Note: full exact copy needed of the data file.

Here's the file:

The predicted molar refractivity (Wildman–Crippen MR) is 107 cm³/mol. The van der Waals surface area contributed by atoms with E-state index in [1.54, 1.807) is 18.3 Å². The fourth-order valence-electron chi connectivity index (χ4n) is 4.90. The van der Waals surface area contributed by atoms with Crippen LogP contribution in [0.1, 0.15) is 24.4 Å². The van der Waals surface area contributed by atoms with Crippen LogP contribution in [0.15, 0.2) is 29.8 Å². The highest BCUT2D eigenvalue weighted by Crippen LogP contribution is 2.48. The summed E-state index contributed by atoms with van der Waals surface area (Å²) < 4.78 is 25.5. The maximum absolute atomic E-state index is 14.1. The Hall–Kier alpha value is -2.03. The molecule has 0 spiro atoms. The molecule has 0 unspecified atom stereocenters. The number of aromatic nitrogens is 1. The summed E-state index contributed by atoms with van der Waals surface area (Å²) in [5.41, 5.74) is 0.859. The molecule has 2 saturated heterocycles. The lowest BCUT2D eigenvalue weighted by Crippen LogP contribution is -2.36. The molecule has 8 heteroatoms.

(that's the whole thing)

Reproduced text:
The predicted molar refractivity (Wildman–Crippen MR) is 107 cm³/mol. The van der Waals surface area contributed by atoms with E-state index in [1.54, 1.807) is 18.3 Å². The fourth-order valence-electron chi connectivity index (χ4n) is 4.90. The van der Waals surface area contributed by atoms with Crippen LogP contribution in [0.1, 0.15) is 24.4 Å². The van der Waals surface area contributed by atoms with Crippen LogP contribution in [0.15, 0.2) is 29.8 Å². The highest BCUT2D eigenvalue weighted by Crippen LogP contribution is 2.48. The summed E-state index contributed by atoms with van der Waals surface area (Å²) < 4.78 is 25.5. The maximum absolute atomic E-state index is 14.1. The Hall–Kier alpha value is -2.03. The molecule has 0 spiro atoms. The molecule has 0 unspecified atom stereocenters. The number of aromatic nitrogens is 1. The summed E-state index contributed by atoms with van der Waals surface area (Å²) in [5.41, 5.74) is 0.859. The molecule has 2 saturated heterocycles. The lowest BCUT2D eigenvalue weighted by Crippen LogP contribution is -2.36. The molecule has 8 heteroatoms.